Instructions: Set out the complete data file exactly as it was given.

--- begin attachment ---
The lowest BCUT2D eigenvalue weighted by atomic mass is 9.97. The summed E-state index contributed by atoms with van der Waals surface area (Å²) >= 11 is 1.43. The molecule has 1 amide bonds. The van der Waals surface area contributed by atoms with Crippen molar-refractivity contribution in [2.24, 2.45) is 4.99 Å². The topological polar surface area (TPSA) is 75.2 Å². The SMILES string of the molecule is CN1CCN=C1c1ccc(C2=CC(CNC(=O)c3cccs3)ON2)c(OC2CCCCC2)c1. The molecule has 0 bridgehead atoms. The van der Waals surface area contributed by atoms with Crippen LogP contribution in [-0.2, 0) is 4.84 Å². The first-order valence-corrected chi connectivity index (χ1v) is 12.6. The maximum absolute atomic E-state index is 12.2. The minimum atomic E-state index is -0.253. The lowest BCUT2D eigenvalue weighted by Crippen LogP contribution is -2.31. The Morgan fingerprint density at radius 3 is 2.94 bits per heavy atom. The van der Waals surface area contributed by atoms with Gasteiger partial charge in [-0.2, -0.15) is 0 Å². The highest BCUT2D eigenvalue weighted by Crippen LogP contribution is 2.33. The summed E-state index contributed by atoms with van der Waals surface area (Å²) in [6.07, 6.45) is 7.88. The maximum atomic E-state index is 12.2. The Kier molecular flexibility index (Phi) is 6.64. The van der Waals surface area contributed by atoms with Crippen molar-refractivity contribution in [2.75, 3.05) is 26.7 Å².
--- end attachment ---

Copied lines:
The lowest BCUT2D eigenvalue weighted by atomic mass is 9.97. The summed E-state index contributed by atoms with van der Waals surface area (Å²) >= 11 is 1.43. The molecule has 1 amide bonds. The van der Waals surface area contributed by atoms with Crippen molar-refractivity contribution in [2.24, 2.45) is 4.99 Å². The topological polar surface area (TPSA) is 75.2 Å². The SMILES string of the molecule is CN1CCN=C1c1ccc(C2=CC(CNC(=O)c3cccs3)ON2)c(OC2CCCCC2)c1. The molecule has 0 bridgehead atoms. The van der Waals surface area contributed by atoms with Crippen LogP contribution in [-0.2, 0) is 4.84 Å². The first-order valence-corrected chi connectivity index (χ1v) is 12.6. The maximum absolute atomic E-state index is 12.2. The minimum atomic E-state index is -0.253. The lowest BCUT2D eigenvalue weighted by Crippen LogP contribution is -2.31. The Morgan fingerprint density at radius 3 is 2.94 bits per heavy atom. The van der Waals surface area contributed by atoms with Gasteiger partial charge in [-0.2, -0.15) is 0 Å². The highest BCUT2D eigenvalue weighted by Crippen LogP contribution is 2.33. The summed E-state index contributed by atoms with van der Waals surface area (Å²) in [6.07, 6.45) is 7.88. The maximum atomic E-state index is 12.2. The Kier molecular flexibility index (Phi) is 6.64. The van der Waals surface area contributed by atoms with Crippen molar-refractivity contribution in [2.75, 3.05) is 26.7 Å².